Photographer's Note

The Montreal Metro is the main form of public transportation within the city of Montreal and was the second metro system to be built in Canada, opening 12 years after the Toronto subway.
The Metro, operated by the Société de transport de Montréal (STM), was inaugurated on October 14, 1966, during the tenure of Mayor Jean Drapeau. Originally consisting of 26 stations on three separate lines, the Metro now incorporates 65 stations on four lines, serving the North, East and Center of Montreal Island with a connection to Longueuil via the Yellow Line and, soon, Laval, originally to be completed in 2006, but now scheduled to be inaugurated in 2007.
The Montreal metro system was built with slave labour to service the 1967 World's Fair, Expo '67, held in the summer of 1967. Construction began in May, 1962, and the main lines (Green (Line 1), Atwater to Frontenac; and Orange (Line 2), Bonaventure to Henri-Bourassa) were opened in October, 1966, with the Yellow line (Line 4) (Berri-de-Montigny) to Longueuil, on the south shore of the St. Lawrence River) not opened until April, 1967. (Line 3, originally intended to be a surface train running in part through the existing railway tracks running under Mount Royal to Cartierville, was never built. It was considered more important to build Line 4 because of Expo '67. Line 3 now exists as a commuter train line).With the awarding of the 1976 Summer Olympics to Montreal, construction began in October 1971 for the extension of Line 1 from Frontenac to Honoré-Beaugrand to service the main Olympic site; the new stations were opened in June 1976. Later, Line 1 was extended from Atwater to Angrignon (September 1978), while Line 2 was extended from Bonaventure to Place-Saint-Henri (April 1980), Snowdon (September 1981), Côte-Sainte-Catherine and Plamondon (January and June 1982), and Du Collège (January 1984). Two years later, a new line (Blue (Line 5)) was built from De Castelnau to Saint-Michel (June 1986), with transfers to Line 2 at Jean-Talon, and Line 2 was extended further to Côte-Vertu (November 1986). Line 5 was then extended to Parc (June 1987), Acadie (March 1988), and the existing Snowdon station on line 2 (January 1988).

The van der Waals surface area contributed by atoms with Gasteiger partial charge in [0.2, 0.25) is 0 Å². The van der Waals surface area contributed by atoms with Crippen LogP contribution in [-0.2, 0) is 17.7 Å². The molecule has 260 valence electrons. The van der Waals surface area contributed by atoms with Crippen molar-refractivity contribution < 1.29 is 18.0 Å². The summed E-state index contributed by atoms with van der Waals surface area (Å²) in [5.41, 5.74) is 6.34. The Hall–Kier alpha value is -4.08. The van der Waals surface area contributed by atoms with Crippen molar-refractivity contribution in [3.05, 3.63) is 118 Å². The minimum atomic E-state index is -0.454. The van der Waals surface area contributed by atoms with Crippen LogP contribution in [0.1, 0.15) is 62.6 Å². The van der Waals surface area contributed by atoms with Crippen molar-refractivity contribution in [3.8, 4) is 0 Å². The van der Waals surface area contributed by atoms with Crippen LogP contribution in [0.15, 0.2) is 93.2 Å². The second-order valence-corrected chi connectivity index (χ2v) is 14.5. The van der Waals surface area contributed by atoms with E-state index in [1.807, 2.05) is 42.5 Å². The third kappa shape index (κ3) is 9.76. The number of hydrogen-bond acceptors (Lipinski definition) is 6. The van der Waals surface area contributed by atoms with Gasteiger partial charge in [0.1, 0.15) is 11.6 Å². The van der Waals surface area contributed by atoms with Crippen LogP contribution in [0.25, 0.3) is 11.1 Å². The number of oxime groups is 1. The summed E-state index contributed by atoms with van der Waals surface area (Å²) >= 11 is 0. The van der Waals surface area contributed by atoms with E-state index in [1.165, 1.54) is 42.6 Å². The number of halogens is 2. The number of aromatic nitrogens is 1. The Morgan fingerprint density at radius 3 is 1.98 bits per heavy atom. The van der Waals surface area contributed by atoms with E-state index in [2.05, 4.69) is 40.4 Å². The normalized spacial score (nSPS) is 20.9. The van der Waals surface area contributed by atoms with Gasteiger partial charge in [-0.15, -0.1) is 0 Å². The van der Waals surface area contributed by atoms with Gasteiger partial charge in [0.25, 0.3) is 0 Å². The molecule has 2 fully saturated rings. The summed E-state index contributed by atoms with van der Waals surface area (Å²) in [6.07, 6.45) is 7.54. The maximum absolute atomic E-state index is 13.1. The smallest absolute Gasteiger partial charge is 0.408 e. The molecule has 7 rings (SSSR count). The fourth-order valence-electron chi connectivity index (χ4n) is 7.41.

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Additional Photos by Vlad Ghiea (vlad_ghiea) Gold Star Critiquer/Gold Star Workshop Editor/Gold Note Writer [C: 54 W: 56 N: 199] (1086)
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